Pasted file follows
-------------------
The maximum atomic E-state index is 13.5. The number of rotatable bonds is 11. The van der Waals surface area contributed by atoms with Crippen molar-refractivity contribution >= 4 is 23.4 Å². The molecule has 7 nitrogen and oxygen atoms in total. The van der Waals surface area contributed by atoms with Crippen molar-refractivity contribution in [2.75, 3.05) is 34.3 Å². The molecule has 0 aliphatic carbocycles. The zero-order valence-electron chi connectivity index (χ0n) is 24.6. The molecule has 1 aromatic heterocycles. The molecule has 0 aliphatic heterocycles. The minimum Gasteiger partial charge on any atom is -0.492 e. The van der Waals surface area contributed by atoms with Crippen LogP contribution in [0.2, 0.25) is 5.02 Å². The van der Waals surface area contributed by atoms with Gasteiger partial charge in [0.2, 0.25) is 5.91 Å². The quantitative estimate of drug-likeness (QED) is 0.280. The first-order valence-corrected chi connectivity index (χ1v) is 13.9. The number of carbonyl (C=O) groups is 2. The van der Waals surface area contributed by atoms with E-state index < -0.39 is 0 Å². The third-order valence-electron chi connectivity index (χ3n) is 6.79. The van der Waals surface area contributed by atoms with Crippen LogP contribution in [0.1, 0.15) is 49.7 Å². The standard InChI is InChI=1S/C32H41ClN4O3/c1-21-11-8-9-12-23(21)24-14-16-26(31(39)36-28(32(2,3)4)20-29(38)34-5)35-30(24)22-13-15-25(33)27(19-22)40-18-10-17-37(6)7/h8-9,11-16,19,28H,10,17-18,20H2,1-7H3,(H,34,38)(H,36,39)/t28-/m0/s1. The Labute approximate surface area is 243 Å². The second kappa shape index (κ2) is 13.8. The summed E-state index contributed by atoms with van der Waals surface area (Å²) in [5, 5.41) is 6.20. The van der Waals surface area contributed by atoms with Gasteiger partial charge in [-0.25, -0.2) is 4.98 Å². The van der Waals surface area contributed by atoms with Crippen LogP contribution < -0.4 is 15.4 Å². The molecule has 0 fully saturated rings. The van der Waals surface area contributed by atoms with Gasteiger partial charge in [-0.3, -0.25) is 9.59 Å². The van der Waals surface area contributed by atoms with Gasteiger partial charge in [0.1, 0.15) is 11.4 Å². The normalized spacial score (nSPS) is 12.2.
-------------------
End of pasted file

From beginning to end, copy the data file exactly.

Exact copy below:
The maximum atomic E-state index is 13.5. The number of rotatable bonds is 11. The van der Waals surface area contributed by atoms with Crippen molar-refractivity contribution >= 4 is 23.4 Å². The molecule has 7 nitrogen and oxygen atoms in total. The van der Waals surface area contributed by atoms with Crippen molar-refractivity contribution in [2.75, 3.05) is 34.3 Å². The molecule has 0 aliphatic carbocycles. The zero-order valence-electron chi connectivity index (χ0n) is 24.6. The molecule has 1 aromatic heterocycles. The molecule has 0 aliphatic heterocycles. The minimum Gasteiger partial charge on any atom is -0.492 e. The van der Waals surface area contributed by atoms with Crippen LogP contribution in [0.2, 0.25) is 5.02 Å². The van der Waals surface area contributed by atoms with Gasteiger partial charge in [0.2, 0.25) is 5.91 Å². The quantitative estimate of drug-likeness (QED) is 0.280. The first-order valence-corrected chi connectivity index (χ1v) is 13.9. The number of carbonyl (C=O) groups is 2. The van der Waals surface area contributed by atoms with E-state index < -0.39 is 0 Å². The third-order valence-electron chi connectivity index (χ3n) is 6.79. The van der Waals surface area contributed by atoms with Crippen LogP contribution in [0.1, 0.15) is 49.7 Å². The standard InChI is InChI=1S/C32H41ClN4O3/c1-21-11-8-9-12-23(21)24-14-16-26(31(39)36-28(32(2,3)4)20-29(38)34-5)35-30(24)22-13-15-25(33)27(19-22)40-18-10-17-37(6)7/h8-9,11-16,19,28H,10,17-18,20H2,1-7H3,(H,34,38)(H,36,39)/t28-/m0/s1. The Labute approximate surface area is 243 Å². The second kappa shape index (κ2) is 13.8. The summed E-state index contributed by atoms with van der Waals surface area (Å²) in [5, 5.41) is 6.20. The van der Waals surface area contributed by atoms with Gasteiger partial charge in [-0.25, -0.2) is 4.98 Å². The van der Waals surface area contributed by atoms with Crippen LogP contribution < -0.4 is 15.4 Å². The molecule has 0 fully saturated rings. The van der Waals surface area contributed by atoms with Gasteiger partial charge in [-0.3, -0.25) is 9.59 Å². The van der Waals surface area contributed by atoms with Gasteiger partial charge in [0.1, 0.15) is 11.4 Å². The normalized spacial score (nSPS) is 12.2.